Arab militiamen who have brought terror to western Sudan are being trained at secret camps to launch a campaign of guerrilla warfare if British troops or other foreign “infidels” are deployed on a peacekeeping operation.
The military instruction from Sudanese army officers is part of Khartoum’s clandestine efforts to integrate the Janjaweed militia into paramilitary security forces in Darfur.
Camel-riding fighters have boasted to local people that they are preparing to fight any “invaders” sent to restore order to a region where an estimated 50,000 black Africans have been killed and more than one million forced from their homes in a year-long frenzy of ethnic cleansing.
“They say that they will fight the infidels just as the mujahideen in Iraq are doing. Iraq is their inspiration,” said a resident of Kass, a south Darfur market town surrounded by dozens of abandoned and burnt “ghost” villages after a year of Janjaweed attacks.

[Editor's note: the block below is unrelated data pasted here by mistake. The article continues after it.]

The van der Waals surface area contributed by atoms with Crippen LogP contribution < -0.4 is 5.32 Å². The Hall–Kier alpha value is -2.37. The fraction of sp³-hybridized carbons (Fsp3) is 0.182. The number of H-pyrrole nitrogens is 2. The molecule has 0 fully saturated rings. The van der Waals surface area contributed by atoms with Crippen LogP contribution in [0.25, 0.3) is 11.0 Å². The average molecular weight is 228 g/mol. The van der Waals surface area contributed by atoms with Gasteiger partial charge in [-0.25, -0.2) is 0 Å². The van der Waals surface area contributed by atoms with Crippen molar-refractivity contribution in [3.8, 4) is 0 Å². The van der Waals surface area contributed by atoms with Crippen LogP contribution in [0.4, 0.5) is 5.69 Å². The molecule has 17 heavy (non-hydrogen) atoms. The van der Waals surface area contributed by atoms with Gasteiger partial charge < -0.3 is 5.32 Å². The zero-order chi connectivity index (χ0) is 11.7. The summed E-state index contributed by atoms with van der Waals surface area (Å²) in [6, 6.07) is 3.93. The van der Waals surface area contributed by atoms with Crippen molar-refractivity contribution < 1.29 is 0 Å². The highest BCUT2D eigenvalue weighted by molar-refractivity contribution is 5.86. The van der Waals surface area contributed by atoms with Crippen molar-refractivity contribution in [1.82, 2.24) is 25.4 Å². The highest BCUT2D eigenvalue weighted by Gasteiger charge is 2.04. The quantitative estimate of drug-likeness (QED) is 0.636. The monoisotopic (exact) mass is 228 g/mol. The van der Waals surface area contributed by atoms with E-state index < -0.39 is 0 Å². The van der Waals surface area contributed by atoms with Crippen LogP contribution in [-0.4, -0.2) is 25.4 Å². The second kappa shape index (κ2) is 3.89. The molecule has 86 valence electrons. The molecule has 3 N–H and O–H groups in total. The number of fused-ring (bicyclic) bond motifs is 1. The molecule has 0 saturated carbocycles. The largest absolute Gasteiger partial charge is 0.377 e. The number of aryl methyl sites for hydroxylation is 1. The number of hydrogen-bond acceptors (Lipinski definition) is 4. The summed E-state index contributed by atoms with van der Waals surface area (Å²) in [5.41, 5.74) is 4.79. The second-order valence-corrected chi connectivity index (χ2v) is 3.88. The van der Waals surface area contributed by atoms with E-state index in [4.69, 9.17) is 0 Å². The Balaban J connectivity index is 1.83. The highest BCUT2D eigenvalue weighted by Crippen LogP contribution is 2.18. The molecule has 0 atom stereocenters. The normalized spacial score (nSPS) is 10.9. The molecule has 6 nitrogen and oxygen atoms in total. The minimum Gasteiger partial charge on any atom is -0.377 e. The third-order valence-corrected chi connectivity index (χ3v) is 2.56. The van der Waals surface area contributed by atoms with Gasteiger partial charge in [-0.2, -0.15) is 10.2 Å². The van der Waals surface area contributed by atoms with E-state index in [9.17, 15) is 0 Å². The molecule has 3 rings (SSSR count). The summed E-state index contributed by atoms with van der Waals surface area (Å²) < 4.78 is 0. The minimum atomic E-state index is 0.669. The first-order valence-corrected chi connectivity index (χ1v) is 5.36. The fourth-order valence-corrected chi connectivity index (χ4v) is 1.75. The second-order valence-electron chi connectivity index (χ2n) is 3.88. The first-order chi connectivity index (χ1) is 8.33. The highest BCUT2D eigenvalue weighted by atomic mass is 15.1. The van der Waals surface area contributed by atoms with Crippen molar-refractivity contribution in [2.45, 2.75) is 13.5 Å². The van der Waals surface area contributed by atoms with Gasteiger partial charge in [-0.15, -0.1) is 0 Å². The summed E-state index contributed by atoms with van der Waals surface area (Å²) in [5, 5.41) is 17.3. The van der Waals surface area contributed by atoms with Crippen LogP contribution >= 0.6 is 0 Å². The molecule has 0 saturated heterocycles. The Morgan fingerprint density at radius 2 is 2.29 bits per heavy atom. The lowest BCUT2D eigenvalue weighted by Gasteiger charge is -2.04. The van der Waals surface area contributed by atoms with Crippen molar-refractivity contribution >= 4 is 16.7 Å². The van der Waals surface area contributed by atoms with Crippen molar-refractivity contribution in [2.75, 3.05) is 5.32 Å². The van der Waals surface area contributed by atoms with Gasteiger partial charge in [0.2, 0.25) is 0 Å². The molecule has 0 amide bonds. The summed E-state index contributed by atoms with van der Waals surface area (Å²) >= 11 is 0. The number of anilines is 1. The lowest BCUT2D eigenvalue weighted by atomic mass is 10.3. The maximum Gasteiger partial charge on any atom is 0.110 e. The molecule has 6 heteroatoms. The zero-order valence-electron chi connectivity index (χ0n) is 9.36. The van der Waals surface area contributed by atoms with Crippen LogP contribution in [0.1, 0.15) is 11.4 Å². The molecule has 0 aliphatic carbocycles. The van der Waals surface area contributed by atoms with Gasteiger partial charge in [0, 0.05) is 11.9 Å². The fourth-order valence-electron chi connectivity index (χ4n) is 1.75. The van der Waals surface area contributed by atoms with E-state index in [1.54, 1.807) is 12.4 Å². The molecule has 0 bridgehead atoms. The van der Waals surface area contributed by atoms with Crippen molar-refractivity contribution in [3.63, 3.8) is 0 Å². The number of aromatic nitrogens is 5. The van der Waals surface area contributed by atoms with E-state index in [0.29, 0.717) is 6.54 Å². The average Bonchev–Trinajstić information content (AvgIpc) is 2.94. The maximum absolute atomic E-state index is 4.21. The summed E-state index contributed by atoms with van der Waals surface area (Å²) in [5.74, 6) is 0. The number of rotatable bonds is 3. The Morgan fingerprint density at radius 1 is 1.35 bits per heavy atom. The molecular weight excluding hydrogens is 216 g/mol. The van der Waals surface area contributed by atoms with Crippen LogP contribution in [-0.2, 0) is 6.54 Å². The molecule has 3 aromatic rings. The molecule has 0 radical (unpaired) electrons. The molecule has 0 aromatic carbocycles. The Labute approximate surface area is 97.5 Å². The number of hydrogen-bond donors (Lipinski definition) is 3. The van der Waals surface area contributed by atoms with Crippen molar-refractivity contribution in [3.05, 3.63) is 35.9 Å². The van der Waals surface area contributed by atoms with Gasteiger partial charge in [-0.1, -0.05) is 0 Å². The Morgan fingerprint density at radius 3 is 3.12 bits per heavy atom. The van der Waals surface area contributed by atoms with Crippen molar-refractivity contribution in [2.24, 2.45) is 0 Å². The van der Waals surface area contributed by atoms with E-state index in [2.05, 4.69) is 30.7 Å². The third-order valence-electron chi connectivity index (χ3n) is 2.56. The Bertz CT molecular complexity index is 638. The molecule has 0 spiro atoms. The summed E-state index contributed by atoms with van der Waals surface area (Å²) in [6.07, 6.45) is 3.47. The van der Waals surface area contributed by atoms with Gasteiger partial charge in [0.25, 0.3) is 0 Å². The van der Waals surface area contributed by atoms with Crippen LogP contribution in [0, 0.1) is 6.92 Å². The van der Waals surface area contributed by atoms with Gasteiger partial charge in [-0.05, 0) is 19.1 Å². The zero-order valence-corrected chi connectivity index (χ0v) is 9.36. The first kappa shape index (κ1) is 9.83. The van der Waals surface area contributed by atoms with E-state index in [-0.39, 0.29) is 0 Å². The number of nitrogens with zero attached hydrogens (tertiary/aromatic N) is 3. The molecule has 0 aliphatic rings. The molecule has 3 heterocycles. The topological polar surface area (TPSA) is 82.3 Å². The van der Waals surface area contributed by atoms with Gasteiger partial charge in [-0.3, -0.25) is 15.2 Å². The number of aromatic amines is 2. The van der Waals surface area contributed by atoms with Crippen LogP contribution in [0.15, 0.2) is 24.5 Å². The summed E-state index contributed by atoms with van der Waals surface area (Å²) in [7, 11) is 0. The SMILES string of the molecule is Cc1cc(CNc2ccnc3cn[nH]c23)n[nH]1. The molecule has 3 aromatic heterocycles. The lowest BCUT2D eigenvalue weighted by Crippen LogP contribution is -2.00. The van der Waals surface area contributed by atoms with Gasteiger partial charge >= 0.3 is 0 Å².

The militia have kept a lower profile in recent days as international attention focused on Darfur, but local African tribesmen insist that many of the Arab herders leading camel trains across the scrub and heading into Nyala and Kass for the weekly livestock markets took part in the rampages.
The existence of the Janjaweed training camps in remote corners of Darfur was confirmed to The Telegraph by a prominent politician from his own contacts within the regime. Jaffer Monro is an MP for the ruling National Congress in the one-party state, but he took the risk of breaking ranks with the government to condemn events in his home province.
“The Janjaweed are being given proper military training ready for a further escalation in the conflict,” said Mr Monro, a member of the parliament’s human rights committee, who comes from the Fur tribe. “They are being trained by the government authorities in case foreign troops are sent here.”
Two senior figures from the United Nations peacekeeping operation visited the region last week to assess options as the August 30 Security Council deadline for Khartoum to rein in the Janjaweed or face sanctions approaches.
Tony Blair has said that Britain would consider sending troops to Darfur as part of an international mission to restore security. Gen Sir Mike Jackson, the chief of general staff, indicated that up to 5,000 British troops could be made available.